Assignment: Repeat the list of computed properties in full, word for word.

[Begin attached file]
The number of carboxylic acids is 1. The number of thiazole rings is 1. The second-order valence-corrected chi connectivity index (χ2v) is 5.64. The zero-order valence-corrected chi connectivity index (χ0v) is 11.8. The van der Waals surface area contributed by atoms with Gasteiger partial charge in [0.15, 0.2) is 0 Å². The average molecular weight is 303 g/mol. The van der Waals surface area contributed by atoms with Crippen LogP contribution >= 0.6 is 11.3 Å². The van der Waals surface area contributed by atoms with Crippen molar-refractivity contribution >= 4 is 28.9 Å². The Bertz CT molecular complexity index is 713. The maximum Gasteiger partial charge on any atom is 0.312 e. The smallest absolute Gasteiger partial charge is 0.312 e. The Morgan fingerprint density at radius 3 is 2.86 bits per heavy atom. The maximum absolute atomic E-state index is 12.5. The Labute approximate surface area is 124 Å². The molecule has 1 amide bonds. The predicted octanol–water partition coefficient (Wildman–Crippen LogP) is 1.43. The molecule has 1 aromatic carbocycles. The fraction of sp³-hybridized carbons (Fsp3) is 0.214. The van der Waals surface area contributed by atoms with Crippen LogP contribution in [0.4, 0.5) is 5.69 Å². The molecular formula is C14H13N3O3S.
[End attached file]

The number of carboxylic acids is 1. The number of thiazole rings is 1. The second-order valence-corrected chi connectivity index (χ2v) is 5.64. The zero-order valence-corrected chi connectivity index (χ0v) is 11.8. The van der Waals surface area contributed by atoms with Gasteiger partial charge in [0.15, 0.2) is 0 Å². The average molecular weight is 303 g/mol. The van der Waals surface area contributed by atoms with Crippen LogP contribution >= 0.6 is 11.3 Å². The van der Waals surface area contributed by atoms with Crippen molar-refractivity contribution >= 4 is 28.9 Å². The Bertz CT molecular complexity index is 713. The maximum Gasteiger partial charge on any atom is 0.312 e. The smallest absolute Gasteiger partial charge is 0.312 e. The Morgan fingerprint density at radius 3 is 2.86 bits per heavy atom. The maximum absolute atomic E-state index is 12.5. The Labute approximate surface area is 124 Å². The molecule has 1 amide bonds. The predicted octanol–water partition coefficient (Wildman–Crippen LogP) is 1.43. The molecule has 1 aromatic carbocycles. The fraction of sp³-hybridized carbons (Fsp3) is 0.214. The van der Waals surface area contributed by atoms with Crippen LogP contribution in [0.4, 0.5) is 5.69 Å². The molecular formula is C14H13N3O3S.